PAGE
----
Peer Specialist of the Year Gets Her Groove Back
Authored by Sandra Oxx
May 14, 2017
PTSD client fights formidable foe with Recovery Model
Her hands wander over the chords at first slow and ruminating and t
hen dance a graceful melody of love and enchantment. Tilted to the side, her head sways with her song as she smiles, playing Hoagy Carmichel’s “Stardust”.
It wasn’t always this way. Janice Vashon struggled to do even the things she loved, those that made her feel vibrant and alive, like playing piano.
“We’re fighting a formidable foe. There’s no magic pill,” says Portsmouth resident Janice Vashon, who lives with PTSD and anxiety.. “But there’s hope that we’ll have a more functional future.”
Janice, who holds a degree in music education from Rider University, plays piano each week at the Salvation Army in Newport and performs at charity events throughout R.I. She also teaches two classes and holds a part-time job as a peer specialist.
Recently she was awarded by Parents Support Network of RI and the RI Department of Behavioral Healthcare, Disabilities and Hospital as Certified Peer Recovery Specialist of the Year and attributes her own recovery to advances in treatment and medication.
“Everybody thinks that we’re foaming at the mouth with our heads spinning around,” says Janice, who began her treatment for PTSD over 20 years ago at Newport County Community Health Center. and now serves on Newport Mental Health Center’s Board of Directors.
Janice knows trauma, perhaps all too well. When she was 7 years old, she witnessed her father’s suicide when he was 32. Then her brother, who suffered from schizophrenia died from a heart attack when he was 32. Janice, saw the pattern, the symmetry of mental illness running through her family and thought she, too, was destined to a similar fate. She was right. Almost.
“I was in my 30s, just had a baby and kept forgetting things. At first I thought I had early dementia or something. I went to my PCP. They did a lot of tests and told me to try a therapist.”
At the time, over 20 years ago, mental health treatment focused on a traditional mode of therapy, where the therapist instructed the patients or clients the best approach to ease their symptoms. Through a diet of medication and a therapist-directed approach to treatment, Janice was able to ease some of her symptoms.
Trauma, for some however, hits back hard. Janice is one of 24.4 million Americans who struggle with PTSD, and while anyone who has undergone a trauma could be subject to PTSD, women are twice as likely to struggle with the disorder as men.
Despite the therapy and medication, Janice’s hold on life was flimsy. Unwanted memories interrupted both her waking and sleeping hours. She attempted suicide three times.
“It wasn’t about giving up. It was about stopping the pain.” Janice now has learned to respond to her complex emotions. However, it’s taken years of gradual shifts in treatment and social attitudes, which has held the belief that those with mental illnesses are unable to recover.
“Mental health stigma has far-reaching effects and is one of the biggest barriers to recovery,” said Newport Mental Health Center’s Clinical Director Dan Wartenberg. He also noted that mental health treatment, itself, has only recently shifted from a traditional approach, which focused primarily on the therapist treating symptoms, to the Recovery Model , which emphasizes choice, empowerment and helping individuals to regain meaningful and fulfilling lives.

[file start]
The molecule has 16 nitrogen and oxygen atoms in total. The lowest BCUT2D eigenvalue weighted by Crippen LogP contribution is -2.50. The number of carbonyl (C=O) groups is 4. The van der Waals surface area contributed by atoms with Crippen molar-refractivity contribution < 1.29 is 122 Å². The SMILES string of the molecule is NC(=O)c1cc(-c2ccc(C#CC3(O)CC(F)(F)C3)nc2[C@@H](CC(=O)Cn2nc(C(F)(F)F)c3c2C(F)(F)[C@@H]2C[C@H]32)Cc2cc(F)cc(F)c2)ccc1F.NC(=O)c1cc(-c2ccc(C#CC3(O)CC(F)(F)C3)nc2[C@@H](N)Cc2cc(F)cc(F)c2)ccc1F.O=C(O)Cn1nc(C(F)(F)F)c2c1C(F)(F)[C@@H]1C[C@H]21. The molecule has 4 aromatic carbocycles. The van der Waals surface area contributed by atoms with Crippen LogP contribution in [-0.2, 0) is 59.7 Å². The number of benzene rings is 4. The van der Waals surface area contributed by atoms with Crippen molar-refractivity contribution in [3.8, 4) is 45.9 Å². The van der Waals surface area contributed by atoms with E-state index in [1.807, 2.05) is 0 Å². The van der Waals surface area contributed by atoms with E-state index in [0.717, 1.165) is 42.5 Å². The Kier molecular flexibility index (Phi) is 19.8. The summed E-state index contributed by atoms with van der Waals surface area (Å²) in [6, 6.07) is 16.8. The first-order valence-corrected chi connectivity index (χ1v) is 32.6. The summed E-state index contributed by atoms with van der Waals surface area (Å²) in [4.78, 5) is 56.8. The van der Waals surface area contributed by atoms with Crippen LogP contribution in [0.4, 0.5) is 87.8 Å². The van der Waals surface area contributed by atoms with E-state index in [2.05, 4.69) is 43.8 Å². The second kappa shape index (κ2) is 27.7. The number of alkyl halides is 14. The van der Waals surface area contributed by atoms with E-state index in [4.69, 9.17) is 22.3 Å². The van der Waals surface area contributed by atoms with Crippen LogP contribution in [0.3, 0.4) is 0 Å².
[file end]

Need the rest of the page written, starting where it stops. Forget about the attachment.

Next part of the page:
The Mental Health Recovery Model empowers clients
Perhaps one of the biggest boons to Janice’s sustained heath today could be attributed to her mental health treatment.. The Recovery Model, which was only recently embraced by mental health professionals about five years ago, involves the client, making decisions about his or her own recovery through collaboration with mental health professionals. .
In years past, the therapist might have decided that the client with PTSD, who chain smokes, for example, would need to focus on stopping smoking and perhaps work on coping skills to help her stop. The Recovery Model lets the client decide.
“She wanted to work on her finances, but later when we went over her budget, she decided that the smoking was using up her money. By letting her decide, she came to her own conclusion and cut back using a variety of coping skills ,” Vashon recalls about one of her clients.
Janice, herself, uses a variety of coping skills, also known as a Wellness Toolbox, on a daily basis, and she says that they have become automatic now. When she feels herself feeling depressed, for example, she often bounces back by saying “Think opposite”
When she can’t sleep, she uses a sound machine that emits white noise to coax her into a gentle slumber. She also knows to avoid eating two hours before bed. She closes her eyes at the same time every night, and she takes her medication at the same time every day..
“It’s all about routine. Routine and scheduling.”.
Grounding techniques also help. Cleansing yoga breaths, touching objects and trying to determine textures and temperatures help keep her mind in the present, or as Janice says, when troubling thoughts arise, “ I try not to give them any rental space in my mind.” ,
That, she says, along with her piano, keep her healthy.